Warren Wiersbe: Someone has said that flattery isn’t communication, it is manipulation; it’s people telling us things about ourselves that we enjoy hearing and wish were true. The strange woman knows how to use flattery successfully. She has no respect for God because she breaks His law (Ex. 20:14); she has no respect for her husband because she violates the promises she made to him when she married him. She no longer has a guide or a friend in the Lord or in her husband because she has taken the path of sin. Anyone who listens to her words and follows her path is heading for the cemetery.

  1. (:17)  Shameful Unfaithfulness

That leaves the companion of her youth,

And forgets the covenant of her God;

Paul Koptak: While this use of the term “covenant” (the only one in Proverbs) refers to the covenant of marriage and not the covenant God made with Israel, one cannot help but remember that when Israel broke its covenant with God, the prophets likened Israel to an unfaithful wife (Jer. 3:6; Hos. 2:1–13). The abandonment of marriage became a symbol for faithlessness of all kinds.  Unlike 2 Kings 17:35–38, the use of “covenant” here does not mention other gods, but in abandoning the covenant of marriage, this Israelite woman has in effect also severed covenant relationship with God.

  1. (:18)  Stinking Sinkhole Leading to Death

For her house sinks down to death,

And her tracks lead to the dead;

  1. Shattered Lives with No Hope of Recovery

None who go to her return again,

Nor do they reach the paths of life.

  1. Solitary Way of Escape

Only wisdom from the Lord can save a man.

Illustration: some things can be glued back together and they are almost as good as new; remember the time Jenny was given a porcelain doll for her 5 year old birthday.  Went outside to play; dropped it and it shattered; no putting that back together.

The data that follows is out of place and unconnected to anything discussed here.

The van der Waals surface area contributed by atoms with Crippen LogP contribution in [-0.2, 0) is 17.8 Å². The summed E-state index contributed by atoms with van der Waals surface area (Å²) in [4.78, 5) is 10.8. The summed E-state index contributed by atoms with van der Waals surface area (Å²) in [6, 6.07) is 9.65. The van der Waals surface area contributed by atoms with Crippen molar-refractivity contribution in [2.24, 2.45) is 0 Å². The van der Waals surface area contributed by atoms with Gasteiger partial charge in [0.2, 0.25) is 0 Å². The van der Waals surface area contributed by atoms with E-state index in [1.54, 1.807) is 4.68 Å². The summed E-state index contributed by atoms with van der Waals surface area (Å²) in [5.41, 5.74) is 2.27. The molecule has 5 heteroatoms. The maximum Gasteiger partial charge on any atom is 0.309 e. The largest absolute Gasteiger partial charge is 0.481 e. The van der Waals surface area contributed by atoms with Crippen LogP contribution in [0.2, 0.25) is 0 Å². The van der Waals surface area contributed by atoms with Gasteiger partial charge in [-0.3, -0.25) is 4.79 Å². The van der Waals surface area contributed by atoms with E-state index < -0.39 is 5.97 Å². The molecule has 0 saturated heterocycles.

Charles Bridges: Take care, young people.  Do not imagine, even for one minute, that God will turn a blind eye on your sinful desires or that he will excuse them as the foibles of youth.  Such ropes of sin will bind you for eternity if they are not broken by the power of God’s grace.  Shun the company of evil people as you would avoid the plague.  Keep your distance from them as you would from the pit of destruction.  Fill your mind with heavenly wisdom.  Cultivate the taste for purer pleasures.


A.  (:20-21) The Godly Path Leads to a Life of Fulfillment

  1. (:20)  Godly Path

“So you will walk in the way of good men,

And keep to the paths of the righteous.

  1. (:21)  Life of Fulfillment

For the upright will live in the land,

And the blameless will remain in it;

Allen Ross: The passage ends on the more positive note that wisdom will enable people to do what is right and to enjoy God’s blessing. Once again the promise of blessing is for good people, the righteous, the upright, and the blameless—the same terms used earlier for those who follow the path of wisdom. Here the text brings in the Deuteronomic emphasis on the land, God’s supreme gift being the fulfillment of the promises. The reference to the land could refer to the land of Israel or the whole earth—perhaps even the world to come. The upright will enjoy security and prosperity in it, but the wicked will be rooted out in divine judgment.

B.  (:22) The Evil Path Leads to a Life of Futility

But the wicked will be cut off from the land,

And the treacherous will be uprooted from it.

Max Anders: A person who pursues wisdom can escape this fate by staying on the right path. Like the conclusion of Christ’s Sermon on the Mount (Matt. 7:13-27), the final verses depict the fate that waits at the end of each path. The upright or blameless will remain in the land, but the wicked will be cut off or removed from the land, like a tree that is cut down, dug out by the roots, and hauled off. “Land” (Heb. eretz; also translated “earth” in Gen. 1:1) looks back to the covenant of Deuteronomy 28 where the Lord warned that Israel would be expelled from the promised land if they failed to remain faithful to him.

David Hubbard: Failure to heed wisdom’s call leads either to premature death or to a life so void of happiness as to be a living death in which none of the God-given blessings of the “earth” (v. 22) or “land,” (v. 21; the Hebrew word is the same both places) is available to lend any joy or meaning to life.